The Association for Computer Aided Design in Architecture has announced the recipients of the 2017 Awards for Excellence. Inaugurated in 1998, it is one of the highest awards that can be achieved in the field of architectural computing. It is presented to individuals who display innovative and exceptional work and represents the recognition, by colleagues and peers worldwide, of consistent contributions and cumulative impact on the field over the course of a career.
This year, the Design Excellence Award has been given to Thomas Heatherwick, the founder and design director of Heatherwick Studio. Heatherwick, who has been described by Paul Goldberger as the 21st-Century Eames, is known for his multi-disciplinary approach that pushes the limits of possibilities and results in fresh and unexpected designs.
The Digital Practice Award of Excellence has been given to founders of IwamotoScott Architecture, Lisa Iwamoto and Craig Scott. Their practice, founded in 2002 and based in San Francisco, is committed to pursuing architecture as a form of applied design research.
The Society Award of Excellence has been given to Bob Martens, an associate professor at TU Wien. He teaches spatial simulation and computer aided architectural design. He has been involved in review activities for all world-wide CAAD-associations and has published over 140 conference and journal papers.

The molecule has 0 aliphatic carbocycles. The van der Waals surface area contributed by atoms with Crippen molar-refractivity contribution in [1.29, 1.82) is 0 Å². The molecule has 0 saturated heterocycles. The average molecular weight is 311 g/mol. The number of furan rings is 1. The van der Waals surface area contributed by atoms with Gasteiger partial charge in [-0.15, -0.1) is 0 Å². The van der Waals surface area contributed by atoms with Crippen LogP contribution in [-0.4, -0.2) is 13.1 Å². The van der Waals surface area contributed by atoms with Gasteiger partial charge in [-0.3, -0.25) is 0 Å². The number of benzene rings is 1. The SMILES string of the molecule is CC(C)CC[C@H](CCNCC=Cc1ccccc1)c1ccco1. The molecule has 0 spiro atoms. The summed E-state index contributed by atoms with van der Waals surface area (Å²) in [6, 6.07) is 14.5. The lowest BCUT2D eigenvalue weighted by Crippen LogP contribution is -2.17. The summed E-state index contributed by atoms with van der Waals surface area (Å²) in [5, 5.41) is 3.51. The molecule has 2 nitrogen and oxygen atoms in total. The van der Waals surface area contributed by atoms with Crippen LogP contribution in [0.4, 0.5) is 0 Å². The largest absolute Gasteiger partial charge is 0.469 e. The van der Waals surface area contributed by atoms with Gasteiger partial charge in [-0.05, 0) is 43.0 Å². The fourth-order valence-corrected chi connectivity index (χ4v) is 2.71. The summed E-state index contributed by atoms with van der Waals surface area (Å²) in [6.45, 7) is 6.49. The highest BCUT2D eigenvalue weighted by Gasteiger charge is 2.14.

The Innovative Research Award of Excellence has been given to Wesley McGee, the cofounder of Matter Design and an assistant professor at the University of Michigan Taubman College of Architecture. His research and teaching agenda focuses on developing new connections between design, engineering, materials, and process as they relate to the built environment through the creation of customized software and fabrication tools.
And lastly, the Teaching Award of Excellence has been given to Heather Roberge, who has recently been named Chair of the UCLA Department of Architecture and Urban Design. Roberge is a designer and educator whose work investigates the spatial, structural, and atmospheric potential that digital technologies have on the theory and practice of building.
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